Applying the factors required for liability, the court determined that the second factor was not met because although plaintiffs showed that Jeffries was intoxicated after the party, they did not introduce any evidence showing that Jeffries was intoxicated while at the party. Meanwhile, the defendants introduced various testimony of other guests who said that Jeffries did not appear intoxicated, so the host did not know or should not have known that Jeffries was intoxicated.
Subsequent cases dealing with social host liability have laid out what evidence a plaintiff might need to show that a host should have known that a person was intoxicated. In Estate of Mullis v. Monroe Oil Co., Inc. (1998), Blount bought alcohol from several vendors, which he drank with his friends. Later that evening, he drove and crashed his car, killing himself and the three passengers. Although that case involved a vendor of alcohol, the court employed the negligence analysis used in Hart and Camalier, instead of using a statutory provision to hold the vendor liable. In determining that the vendor had no reason to know that Blount was intoxicated, it summarized that the evidence showed that “[s]everal other teenagers stated that Blount’s speech was normal that evening, that he was walking straight and had control over his body motions, and that he did not smell of alcohol.”
Another case in which the Court of Appeals laid out potential evidence of noticeable intoxication was Smith v. Winn-Dixie Charlotte, Inc. (2001). That case involved a defendant who had provided alcohol to a friend who, after drinking it, was involved in a car accident that injured the plaintiff. The court held that the defendant was not liable for the injury to the plaintiff because there was no evidence that he knew or should have known that his friend was intoxicated. “Evidence the defendant knew or should have known a person was “noticeably intoxicated” might include, but is not limited to, such outward signs of intoxication as slurred speech, lack of control over body motions, and an odor of alcohol.”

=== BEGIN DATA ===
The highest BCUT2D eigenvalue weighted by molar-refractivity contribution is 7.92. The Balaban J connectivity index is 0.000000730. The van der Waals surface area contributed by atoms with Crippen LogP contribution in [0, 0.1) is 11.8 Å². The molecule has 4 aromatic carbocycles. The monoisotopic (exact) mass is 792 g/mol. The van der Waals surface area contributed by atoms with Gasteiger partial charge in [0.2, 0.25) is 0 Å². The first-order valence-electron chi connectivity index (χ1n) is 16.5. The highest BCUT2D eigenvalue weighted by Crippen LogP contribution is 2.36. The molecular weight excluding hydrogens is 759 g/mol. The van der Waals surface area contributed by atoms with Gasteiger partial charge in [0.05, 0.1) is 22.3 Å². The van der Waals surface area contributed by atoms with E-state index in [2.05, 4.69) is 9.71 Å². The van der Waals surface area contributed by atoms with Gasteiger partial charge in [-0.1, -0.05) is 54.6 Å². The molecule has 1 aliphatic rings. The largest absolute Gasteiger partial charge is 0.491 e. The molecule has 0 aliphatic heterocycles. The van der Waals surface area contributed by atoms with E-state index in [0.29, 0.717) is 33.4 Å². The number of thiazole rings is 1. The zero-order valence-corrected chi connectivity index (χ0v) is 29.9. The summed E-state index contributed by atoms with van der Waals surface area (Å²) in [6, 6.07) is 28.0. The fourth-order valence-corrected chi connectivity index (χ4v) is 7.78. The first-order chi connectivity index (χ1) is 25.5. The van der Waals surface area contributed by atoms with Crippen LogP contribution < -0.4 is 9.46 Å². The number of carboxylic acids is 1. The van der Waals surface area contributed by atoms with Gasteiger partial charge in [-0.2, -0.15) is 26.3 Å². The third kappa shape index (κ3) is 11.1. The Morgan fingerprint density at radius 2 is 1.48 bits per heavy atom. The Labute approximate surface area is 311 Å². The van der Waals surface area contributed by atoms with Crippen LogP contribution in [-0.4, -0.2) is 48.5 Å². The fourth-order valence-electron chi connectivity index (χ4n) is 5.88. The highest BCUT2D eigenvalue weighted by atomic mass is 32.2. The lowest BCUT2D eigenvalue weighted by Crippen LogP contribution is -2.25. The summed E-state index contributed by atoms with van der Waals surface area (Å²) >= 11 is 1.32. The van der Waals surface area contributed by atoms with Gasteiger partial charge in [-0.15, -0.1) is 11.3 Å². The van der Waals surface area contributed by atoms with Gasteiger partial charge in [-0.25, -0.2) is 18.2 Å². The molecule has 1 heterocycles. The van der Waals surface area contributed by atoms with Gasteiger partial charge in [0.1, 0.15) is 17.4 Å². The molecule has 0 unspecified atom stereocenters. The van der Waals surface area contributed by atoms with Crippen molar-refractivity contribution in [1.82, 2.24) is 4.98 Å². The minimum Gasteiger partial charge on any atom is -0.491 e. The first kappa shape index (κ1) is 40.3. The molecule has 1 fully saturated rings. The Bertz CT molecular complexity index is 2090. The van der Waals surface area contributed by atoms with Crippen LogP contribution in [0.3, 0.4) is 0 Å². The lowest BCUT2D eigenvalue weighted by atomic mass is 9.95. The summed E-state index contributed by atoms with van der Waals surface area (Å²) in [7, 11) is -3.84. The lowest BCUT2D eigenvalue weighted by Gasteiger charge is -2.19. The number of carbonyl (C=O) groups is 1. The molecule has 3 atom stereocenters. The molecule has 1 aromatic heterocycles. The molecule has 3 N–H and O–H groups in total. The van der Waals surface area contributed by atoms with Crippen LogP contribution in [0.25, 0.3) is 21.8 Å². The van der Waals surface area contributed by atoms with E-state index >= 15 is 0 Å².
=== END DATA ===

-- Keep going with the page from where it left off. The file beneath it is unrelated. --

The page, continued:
North Carolina courts have also provided some analysis of the third factor in the social host liability – that the host knew that the person would be driving afterwards. In Mullis, the court held that there was no evidence to show that Blount would be driving after purchasing the alcohol because “every time he purchased alcohol from defendants, he was driven to the store by other persons and was not driving a car.”
A Court of Appeals case, Swinton v. La Fogata (2003), provided additional analysis of the third factor. In that case, Swinton was at a party where he ordered and drank alcohol. After the party, he began to drive home but was involved in a car accident, from which he died as a result. In concluding that the plaintiff did meet their burden on the third element, the court stated that
The decedent was socializing with a group of at least ten people at the restaurant. Indeed, any member or members of the group could have been driving. Conversely, it is possible that the patrons intended to take a taxi, walk, or seek some other means of transportation to get home. In short, nothing put defendant on notice that Ryan Swinton was intoxicated and would be driving afterwards.
Attorney Matthew Fleishman was interviewed on December 31, 2014 regarding the current state of social host liability. A clip of the interview is below:
If you have been injured in a car accident, contact a lawyer at Rosensteel Fleishman, PLLC (704) 714-1450.